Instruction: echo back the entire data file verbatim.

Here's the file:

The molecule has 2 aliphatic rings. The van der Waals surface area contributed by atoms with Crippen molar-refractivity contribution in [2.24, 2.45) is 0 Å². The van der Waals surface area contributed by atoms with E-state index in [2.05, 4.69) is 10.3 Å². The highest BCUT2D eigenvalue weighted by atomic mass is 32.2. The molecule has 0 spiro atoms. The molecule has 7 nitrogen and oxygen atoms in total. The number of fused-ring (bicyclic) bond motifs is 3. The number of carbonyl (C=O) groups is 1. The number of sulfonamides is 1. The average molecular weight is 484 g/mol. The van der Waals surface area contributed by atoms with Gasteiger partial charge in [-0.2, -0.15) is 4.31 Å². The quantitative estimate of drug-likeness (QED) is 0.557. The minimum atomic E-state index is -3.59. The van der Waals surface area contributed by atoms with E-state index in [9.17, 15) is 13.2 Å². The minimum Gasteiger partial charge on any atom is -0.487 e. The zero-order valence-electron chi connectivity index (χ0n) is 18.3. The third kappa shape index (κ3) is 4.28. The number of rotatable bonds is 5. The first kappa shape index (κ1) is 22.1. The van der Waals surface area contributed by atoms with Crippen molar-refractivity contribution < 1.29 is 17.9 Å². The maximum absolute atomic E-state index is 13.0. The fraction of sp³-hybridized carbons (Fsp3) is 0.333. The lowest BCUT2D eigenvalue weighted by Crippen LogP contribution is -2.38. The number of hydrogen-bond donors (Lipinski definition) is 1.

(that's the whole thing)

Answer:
The molecule has 2 aliphatic rings. The van der Waals surface area contributed by atoms with Crippen molar-refractivity contribution in [2.24, 2.45) is 0 Å². The van der Waals surface area contributed by atoms with E-state index in [2.05, 4.69) is 10.3 Å². The highest BCUT2D eigenvalue weighted by atomic mass is 32.2. The molecule has 0 spiro atoms. The molecule has 7 nitrogen and oxygen atoms in total. The number of fused-ring (bicyclic) bond motifs is 3. The number of carbonyl (C=O) groups is 1. The number of sulfonamides is 1. The average molecular weight is 484 g/mol. The van der Waals surface area contributed by atoms with Gasteiger partial charge in [-0.2, -0.15) is 4.31 Å². The quantitative estimate of drug-likeness (QED) is 0.557. The minimum atomic E-state index is -3.59. The van der Waals surface area contributed by atoms with E-state index in [9.17, 15) is 13.2 Å². The minimum Gasteiger partial charge on any atom is -0.487 e. The zero-order valence-electron chi connectivity index (χ0n) is 18.3. The third kappa shape index (κ3) is 4.28. The number of rotatable bonds is 5. The first kappa shape index (κ1) is 22.1. The van der Waals surface area contributed by atoms with Crippen molar-refractivity contribution < 1.29 is 17.9 Å². The maximum absolute atomic E-state index is 13.0. The fraction of sp³-hybridized carbons (Fsp3) is 0.333. The lowest BCUT2D eigenvalue weighted by Crippen LogP contribution is -2.38. The number of hydrogen-bond donors (Lipinski definition) is 1.